Are there any other institutions in the world to which this applies? Daniel Radcliffe didn’t play Harry Potter for free whilst Warner Brothers paid for his education. To my mind, sports is the only example of this bizarre rule.
To put pressure on NCAA for reform, the NFL should be working hand in hand with the NFLPA. The obligation of the Players Association to protect and educate young players is paramount in turning the tide of football culture. And what stronger a message can you send than the League and the Union working together on an important issue?
There are other factors in the murder-suicide of Jovan Belcher, specifically concussions, which I’ll talk about in a future article, but when analysing the impact of guns on the culture and mentality of football, we can take heart in this; ESPN reported that at least seven players have handed their guns over to team officials following the Belcher incident. Each of them feared what may happen if they were caught in the wrong state of mind whilst possessing a firearm. That’s a proportionately small number of players, but it’s progress. If these guys are now thinking of the toll the game is having on their bodies and minds, and then relating it to how their rockstar lifestyle might then affect themselves and those around them, then we’re getting somewhere. But let’s make sure the NFL continues to take positive steps in the development of players, new and old.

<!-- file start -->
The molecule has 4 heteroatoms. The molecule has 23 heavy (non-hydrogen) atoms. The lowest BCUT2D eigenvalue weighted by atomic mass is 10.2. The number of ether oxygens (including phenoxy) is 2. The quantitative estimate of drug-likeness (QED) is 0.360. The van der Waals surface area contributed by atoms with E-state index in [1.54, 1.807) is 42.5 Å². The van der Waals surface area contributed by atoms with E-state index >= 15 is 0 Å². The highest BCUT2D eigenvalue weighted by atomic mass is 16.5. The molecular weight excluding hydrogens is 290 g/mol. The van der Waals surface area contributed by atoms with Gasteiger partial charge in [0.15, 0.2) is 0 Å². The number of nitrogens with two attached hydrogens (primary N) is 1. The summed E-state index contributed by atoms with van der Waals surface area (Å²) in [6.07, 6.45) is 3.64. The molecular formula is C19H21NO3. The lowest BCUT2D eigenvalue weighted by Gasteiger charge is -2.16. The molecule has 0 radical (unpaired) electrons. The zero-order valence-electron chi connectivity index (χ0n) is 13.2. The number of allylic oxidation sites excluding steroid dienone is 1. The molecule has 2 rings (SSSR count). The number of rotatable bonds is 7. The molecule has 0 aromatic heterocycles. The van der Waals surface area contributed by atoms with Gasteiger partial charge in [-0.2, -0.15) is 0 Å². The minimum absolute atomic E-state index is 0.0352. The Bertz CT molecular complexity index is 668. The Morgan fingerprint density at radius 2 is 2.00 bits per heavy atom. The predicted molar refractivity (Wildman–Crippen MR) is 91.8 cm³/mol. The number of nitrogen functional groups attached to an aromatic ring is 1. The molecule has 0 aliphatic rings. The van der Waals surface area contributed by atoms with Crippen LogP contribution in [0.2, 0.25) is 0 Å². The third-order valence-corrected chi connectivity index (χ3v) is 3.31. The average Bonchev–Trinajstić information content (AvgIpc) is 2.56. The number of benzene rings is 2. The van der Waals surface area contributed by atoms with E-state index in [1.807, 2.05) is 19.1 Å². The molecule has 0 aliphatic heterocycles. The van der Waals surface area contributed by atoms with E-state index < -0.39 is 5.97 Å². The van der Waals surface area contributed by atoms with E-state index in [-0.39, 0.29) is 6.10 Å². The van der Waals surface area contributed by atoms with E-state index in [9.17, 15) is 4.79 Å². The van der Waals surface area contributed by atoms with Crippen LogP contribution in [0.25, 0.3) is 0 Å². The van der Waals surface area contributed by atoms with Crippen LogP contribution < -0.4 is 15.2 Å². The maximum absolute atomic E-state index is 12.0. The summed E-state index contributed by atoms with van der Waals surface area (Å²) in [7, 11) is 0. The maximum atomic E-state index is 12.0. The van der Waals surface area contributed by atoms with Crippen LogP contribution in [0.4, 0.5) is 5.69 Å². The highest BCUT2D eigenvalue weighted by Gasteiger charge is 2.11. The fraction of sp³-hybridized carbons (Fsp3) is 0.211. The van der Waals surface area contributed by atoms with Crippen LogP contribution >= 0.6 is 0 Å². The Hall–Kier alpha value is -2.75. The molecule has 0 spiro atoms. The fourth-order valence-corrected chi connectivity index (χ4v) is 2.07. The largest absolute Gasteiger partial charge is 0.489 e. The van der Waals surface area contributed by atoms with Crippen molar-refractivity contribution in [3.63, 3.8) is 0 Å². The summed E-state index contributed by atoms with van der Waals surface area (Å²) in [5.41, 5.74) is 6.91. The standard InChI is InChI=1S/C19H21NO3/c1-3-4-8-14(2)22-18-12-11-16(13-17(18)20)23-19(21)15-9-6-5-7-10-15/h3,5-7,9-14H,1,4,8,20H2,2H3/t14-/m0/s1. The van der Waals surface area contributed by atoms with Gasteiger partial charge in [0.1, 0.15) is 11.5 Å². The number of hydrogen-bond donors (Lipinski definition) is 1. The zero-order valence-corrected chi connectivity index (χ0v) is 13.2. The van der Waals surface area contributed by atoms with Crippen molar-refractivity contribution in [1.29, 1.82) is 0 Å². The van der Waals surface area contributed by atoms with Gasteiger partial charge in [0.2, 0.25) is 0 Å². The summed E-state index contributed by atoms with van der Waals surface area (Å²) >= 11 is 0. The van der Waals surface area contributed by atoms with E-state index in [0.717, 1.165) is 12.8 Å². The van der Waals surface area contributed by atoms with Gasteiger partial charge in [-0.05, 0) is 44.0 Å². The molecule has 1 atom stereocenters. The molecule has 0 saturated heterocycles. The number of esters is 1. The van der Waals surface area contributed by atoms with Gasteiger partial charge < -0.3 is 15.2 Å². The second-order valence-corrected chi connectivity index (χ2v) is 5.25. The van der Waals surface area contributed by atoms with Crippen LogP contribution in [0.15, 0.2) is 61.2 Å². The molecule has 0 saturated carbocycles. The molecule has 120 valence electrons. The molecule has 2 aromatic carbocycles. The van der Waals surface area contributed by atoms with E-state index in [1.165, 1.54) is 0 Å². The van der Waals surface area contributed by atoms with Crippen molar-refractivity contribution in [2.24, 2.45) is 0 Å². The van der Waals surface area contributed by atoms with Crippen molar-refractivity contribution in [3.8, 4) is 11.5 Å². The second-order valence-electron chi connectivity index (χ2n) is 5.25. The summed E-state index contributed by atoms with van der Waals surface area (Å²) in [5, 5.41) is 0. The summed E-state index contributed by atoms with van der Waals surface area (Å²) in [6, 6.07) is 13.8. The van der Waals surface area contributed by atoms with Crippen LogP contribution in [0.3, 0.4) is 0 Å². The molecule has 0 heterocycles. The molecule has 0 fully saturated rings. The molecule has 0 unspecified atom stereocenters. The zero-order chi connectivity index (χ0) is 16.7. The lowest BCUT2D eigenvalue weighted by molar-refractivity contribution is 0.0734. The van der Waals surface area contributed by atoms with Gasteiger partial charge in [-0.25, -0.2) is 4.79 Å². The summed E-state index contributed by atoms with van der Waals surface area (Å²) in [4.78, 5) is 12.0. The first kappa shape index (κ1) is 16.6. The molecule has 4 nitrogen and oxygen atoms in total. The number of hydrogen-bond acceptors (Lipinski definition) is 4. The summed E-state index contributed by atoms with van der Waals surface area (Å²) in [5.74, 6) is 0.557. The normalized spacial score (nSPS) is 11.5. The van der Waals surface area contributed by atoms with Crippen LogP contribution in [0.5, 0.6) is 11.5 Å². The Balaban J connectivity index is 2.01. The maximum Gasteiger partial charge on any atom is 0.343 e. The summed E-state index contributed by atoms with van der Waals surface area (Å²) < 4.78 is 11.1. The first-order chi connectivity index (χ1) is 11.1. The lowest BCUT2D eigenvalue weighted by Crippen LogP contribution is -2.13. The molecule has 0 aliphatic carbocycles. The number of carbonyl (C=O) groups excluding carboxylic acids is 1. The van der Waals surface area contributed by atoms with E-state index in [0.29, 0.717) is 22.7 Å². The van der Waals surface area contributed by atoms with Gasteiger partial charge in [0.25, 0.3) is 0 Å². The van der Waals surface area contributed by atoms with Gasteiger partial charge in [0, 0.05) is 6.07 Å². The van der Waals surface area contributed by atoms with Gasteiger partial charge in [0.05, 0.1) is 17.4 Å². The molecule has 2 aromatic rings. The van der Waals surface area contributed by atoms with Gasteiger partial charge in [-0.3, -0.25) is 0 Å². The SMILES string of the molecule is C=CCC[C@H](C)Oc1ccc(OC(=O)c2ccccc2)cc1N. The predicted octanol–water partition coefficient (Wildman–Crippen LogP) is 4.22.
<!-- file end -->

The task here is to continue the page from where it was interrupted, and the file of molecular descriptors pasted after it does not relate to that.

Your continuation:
I’m Dave, and I know something.